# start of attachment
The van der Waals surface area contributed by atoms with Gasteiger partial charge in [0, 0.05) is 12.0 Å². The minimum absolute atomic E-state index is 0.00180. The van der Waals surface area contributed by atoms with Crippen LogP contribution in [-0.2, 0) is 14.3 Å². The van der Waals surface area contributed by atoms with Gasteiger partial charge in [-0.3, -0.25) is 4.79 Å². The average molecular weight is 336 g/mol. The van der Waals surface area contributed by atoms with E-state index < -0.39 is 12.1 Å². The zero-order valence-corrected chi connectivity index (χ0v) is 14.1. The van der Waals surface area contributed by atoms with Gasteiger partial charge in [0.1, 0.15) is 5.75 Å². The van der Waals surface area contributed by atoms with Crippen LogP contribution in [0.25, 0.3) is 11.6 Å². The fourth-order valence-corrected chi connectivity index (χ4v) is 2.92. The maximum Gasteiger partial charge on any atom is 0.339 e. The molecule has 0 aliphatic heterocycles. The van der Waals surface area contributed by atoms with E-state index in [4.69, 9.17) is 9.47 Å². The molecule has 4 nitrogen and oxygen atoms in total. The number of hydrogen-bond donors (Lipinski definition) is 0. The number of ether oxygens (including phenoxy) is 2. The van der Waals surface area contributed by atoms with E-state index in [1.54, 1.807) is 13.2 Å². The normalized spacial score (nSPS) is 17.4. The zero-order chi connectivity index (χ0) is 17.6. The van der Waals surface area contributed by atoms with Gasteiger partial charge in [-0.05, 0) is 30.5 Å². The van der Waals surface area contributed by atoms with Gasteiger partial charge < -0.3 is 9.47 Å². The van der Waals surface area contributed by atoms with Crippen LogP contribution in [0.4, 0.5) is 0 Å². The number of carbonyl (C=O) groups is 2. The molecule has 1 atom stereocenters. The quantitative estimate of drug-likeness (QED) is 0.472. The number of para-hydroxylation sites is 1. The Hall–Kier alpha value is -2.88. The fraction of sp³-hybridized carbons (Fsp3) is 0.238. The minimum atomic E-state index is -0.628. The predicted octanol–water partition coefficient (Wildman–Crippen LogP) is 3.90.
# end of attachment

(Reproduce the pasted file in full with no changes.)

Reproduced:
The van der Waals surface area contributed by atoms with Gasteiger partial charge in [0, 0.05) is 12.0 Å². The minimum absolute atomic E-state index is 0.00180. The van der Waals surface area contributed by atoms with Crippen LogP contribution in [-0.2, 0) is 14.3 Å². The van der Waals surface area contributed by atoms with Gasteiger partial charge in [-0.3, -0.25) is 4.79 Å². The average molecular weight is 336 g/mol. The van der Waals surface area contributed by atoms with E-state index < -0.39 is 12.1 Å². The zero-order valence-corrected chi connectivity index (χ0v) is 14.1. The van der Waals surface area contributed by atoms with Gasteiger partial charge in [0.1, 0.15) is 5.75 Å². The van der Waals surface area contributed by atoms with Crippen LogP contribution in [0.25, 0.3) is 11.6 Å². The fourth-order valence-corrected chi connectivity index (χ4v) is 2.92. The maximum Gasteiger partial charge on any atom is 0.339 e. The molecule has 0 aliphatic heterocycles. The van der Waals surface area contributed by atoms with E-state index in [4.69, 9.17) is 9.47 Å². The molecule has 4 nitrogen and oxygen atoms in total. The number of hydrogen-bond donors (Lipinski definition) is 0. The number of ether oxygens (including phenoxy) is 2. The van der Waals surface area contributed by atoms with E-state index in [1.54, 1.807) is 13.2 Å². The normalized spacial score (nSPS) is 17.4. The zero-order chi connectivity index (χ0) is 17.6. The van der Waals surface area contributed by atoms with Gasteiger partial charge in [-0.05, 0) is 30.5 Å². The van der Waals surface area contributed by atoms with Gasteiger partial charge < -0.3 is 9.47 Å². The van der Waals surface area contributed by atoms with Crippen LogP contribution in [0.4, 0.5) is 0 Å². The number of carbonyl (C=O) groups is 2. The molecule has 1 atom stereocenters. The quantitative estimate of drug-likeness (QED) is 0.472. The number of para-hydroxylation sites is 1. The Hall–Kier alpha value is -2.88. The fraction of sp³-hybridized carbons (Fsp3) is 0.238. The minimum atomic E-state index is -0.628. The predicted octanol–water partition coefficient (Wildman–Crippen LogP) is 3.90.